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Sole Proprietorship vs Pte Ltd: The Best Choice in Singapore

  • Modified: 22 January 2024
  • 7 min read
  • Starting a Company
Sole Proprietorship vs Pte Ltd: The Best Choice in Singapore
  • Author Gabi Bellairs-Lombard

    Gabi Bellairs-Lombard

    Business Writer

    Gabi's passionate about creating content that inspires. Her work history lies in writing compelling website copy and content, and now specialises in product marketing copy. When writing content, Gabi's priority is ensuring that the words impact the readers. As the voice of Osome's products and features, Gabi makes complex business finance and accounting topics easy to understand for small business owners.

Entering the world of entrepreneurship in Singapore? The first stepping stone is choosing the right business structure. It’s like selecting the right vehicle for a long journey. The choice between a sole proprietorship vs Pte Ltd could steer the course of your business voyage, dictating its pace and how bumpy the ride might be.

Key Takeaways

  • A Sole Proprietorship and a Private Limited Company differ in legal structure, ownership, liability, citizenship requirements, registration and compliance and capital raising options.
  • Converting a Sole Proprietorship to Pte Ltd requires obtaining a no-objection letter from the authorities before constituting the company.
  • Business income tax liabilities for sole proprietorships range from 2-22%, while Pte Ltds have access to tax exemptions and rebates with a 17% corporate income tax rate.

What Is a Sole Proprietorship?

Consider a lone sailor guiding his small boat across an expansive ocean. This comparison encapsulates the nature of a sole proprietorship business and is a common choice when incorporating a company in Singapore. It is a business structure where the owner, also known as the sole proprietor, and the business are not a separate legal entity from each other, with the business owner having full control and responsibility for all liabilities, including managing business operations. The captain and the ship are unified, steering through the turbulent business environment. Sole proprietors stand out for their simplicity and directness among various business structures.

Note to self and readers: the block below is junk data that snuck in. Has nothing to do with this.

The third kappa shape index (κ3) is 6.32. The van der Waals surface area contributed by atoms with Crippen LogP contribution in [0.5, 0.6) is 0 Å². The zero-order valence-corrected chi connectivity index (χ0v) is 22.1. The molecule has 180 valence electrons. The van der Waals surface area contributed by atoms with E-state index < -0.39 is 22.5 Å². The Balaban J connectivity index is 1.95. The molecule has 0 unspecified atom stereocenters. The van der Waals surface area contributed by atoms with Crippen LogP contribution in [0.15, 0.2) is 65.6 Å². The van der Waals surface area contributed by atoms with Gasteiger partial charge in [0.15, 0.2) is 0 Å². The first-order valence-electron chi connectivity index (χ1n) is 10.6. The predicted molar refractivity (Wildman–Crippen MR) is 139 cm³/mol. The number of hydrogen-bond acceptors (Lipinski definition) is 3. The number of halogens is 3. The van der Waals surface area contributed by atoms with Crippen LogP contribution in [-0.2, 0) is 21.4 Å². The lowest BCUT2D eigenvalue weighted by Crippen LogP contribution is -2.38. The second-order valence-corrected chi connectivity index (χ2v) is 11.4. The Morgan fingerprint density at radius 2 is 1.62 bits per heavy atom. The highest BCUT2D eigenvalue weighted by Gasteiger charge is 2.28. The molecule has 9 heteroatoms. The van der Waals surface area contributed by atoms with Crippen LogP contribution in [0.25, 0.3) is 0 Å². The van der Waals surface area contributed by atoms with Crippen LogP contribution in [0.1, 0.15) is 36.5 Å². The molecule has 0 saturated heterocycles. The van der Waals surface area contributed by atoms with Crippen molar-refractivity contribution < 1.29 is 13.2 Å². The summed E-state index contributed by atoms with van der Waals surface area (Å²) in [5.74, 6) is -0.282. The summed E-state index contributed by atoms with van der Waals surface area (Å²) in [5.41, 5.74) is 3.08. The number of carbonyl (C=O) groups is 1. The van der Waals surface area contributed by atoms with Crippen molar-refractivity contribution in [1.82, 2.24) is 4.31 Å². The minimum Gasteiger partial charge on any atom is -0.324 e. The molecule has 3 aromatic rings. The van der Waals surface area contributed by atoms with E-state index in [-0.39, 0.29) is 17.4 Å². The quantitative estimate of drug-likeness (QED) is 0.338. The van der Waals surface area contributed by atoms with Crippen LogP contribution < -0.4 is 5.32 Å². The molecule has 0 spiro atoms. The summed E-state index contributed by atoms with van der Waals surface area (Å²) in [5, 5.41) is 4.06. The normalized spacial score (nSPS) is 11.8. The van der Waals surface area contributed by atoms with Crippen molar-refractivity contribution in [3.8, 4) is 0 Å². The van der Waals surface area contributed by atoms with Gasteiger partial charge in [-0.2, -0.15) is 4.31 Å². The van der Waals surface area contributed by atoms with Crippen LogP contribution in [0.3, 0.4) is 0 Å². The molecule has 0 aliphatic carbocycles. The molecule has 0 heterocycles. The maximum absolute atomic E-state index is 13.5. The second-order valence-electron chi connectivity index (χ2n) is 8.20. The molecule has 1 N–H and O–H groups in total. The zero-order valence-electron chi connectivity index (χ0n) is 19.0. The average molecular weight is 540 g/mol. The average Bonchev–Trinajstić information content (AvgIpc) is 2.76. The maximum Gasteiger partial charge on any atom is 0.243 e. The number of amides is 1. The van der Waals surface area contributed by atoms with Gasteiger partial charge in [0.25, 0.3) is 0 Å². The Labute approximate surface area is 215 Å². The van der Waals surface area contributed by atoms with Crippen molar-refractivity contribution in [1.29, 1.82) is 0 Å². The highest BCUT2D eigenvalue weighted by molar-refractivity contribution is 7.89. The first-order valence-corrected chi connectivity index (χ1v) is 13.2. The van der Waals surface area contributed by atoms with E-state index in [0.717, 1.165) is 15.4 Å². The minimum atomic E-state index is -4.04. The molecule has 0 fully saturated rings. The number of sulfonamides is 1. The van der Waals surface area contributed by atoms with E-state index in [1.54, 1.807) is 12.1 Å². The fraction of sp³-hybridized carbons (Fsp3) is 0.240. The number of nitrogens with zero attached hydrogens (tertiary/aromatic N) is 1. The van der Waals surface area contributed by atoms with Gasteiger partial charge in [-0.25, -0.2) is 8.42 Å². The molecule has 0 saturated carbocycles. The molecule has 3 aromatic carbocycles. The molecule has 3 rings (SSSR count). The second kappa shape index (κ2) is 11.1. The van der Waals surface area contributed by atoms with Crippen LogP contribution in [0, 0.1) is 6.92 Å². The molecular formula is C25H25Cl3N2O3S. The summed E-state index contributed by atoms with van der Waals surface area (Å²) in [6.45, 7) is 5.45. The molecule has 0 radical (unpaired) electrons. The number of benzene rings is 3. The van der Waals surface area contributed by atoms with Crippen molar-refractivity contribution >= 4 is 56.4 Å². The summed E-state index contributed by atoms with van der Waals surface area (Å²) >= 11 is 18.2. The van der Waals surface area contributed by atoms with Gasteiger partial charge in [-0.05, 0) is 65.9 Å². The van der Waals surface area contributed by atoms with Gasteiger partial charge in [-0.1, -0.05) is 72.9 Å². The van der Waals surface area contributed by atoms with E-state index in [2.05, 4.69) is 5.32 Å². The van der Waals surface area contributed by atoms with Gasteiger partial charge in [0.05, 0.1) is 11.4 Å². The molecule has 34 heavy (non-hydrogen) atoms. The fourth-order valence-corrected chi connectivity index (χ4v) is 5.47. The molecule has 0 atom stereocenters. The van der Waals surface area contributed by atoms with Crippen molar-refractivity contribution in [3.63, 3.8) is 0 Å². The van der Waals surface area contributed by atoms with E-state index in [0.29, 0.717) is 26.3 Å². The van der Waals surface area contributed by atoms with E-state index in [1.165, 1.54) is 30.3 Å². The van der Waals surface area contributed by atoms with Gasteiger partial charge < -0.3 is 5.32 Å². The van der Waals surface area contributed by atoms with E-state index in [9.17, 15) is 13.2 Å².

However, the journey of owning this type of business isn’t always smooth sailing. The owner’s assets may be liquidated to compensate for any losses incurred, reflecting the unlimited liability nature. If the vessel capsizes, the captain shares its fate. Yet, for those willing to brave the risks, this option offers simplicity with minimal compliance requirements.

What Is a Private Limited Company?

Next, imagine a robust, big ship manned by a full crew. This mirrors a Private Limited Company (Pte Ltd), which is distinct from its owners, offering legal liability and a formalised private limited business structure. The ship and the crew are separate entities. If the ship faces challenges, the crew is protected.

Setting up a private limited company can be advantageous in terms of capitalisation by increasing the number of owners, and it also benefits from grants and rebates, similar to a ship that can transport more cargo and is fitted with sophisticated navigational tools. However, this structure comes with more stringent compliance requirements, underscoring the need for a competent crew to navigate the regulatory seas.

Choose the right company structure with confidence

Unsure which company structure is best for your business? Our team of experienced advisors in Singapore is here to guide you through the decision-making process.

Choose the right company structure with confidence

Main Differences Between a Sole Proprietorship and Pte Ltd

Deciding between a lone sailor’s boat (sole proprietorship) and a sizable, crewed ship (private limited company) involves complexity. The choice hinges on key differences in:

  • Legal business structure
  • Ownership
  • Liability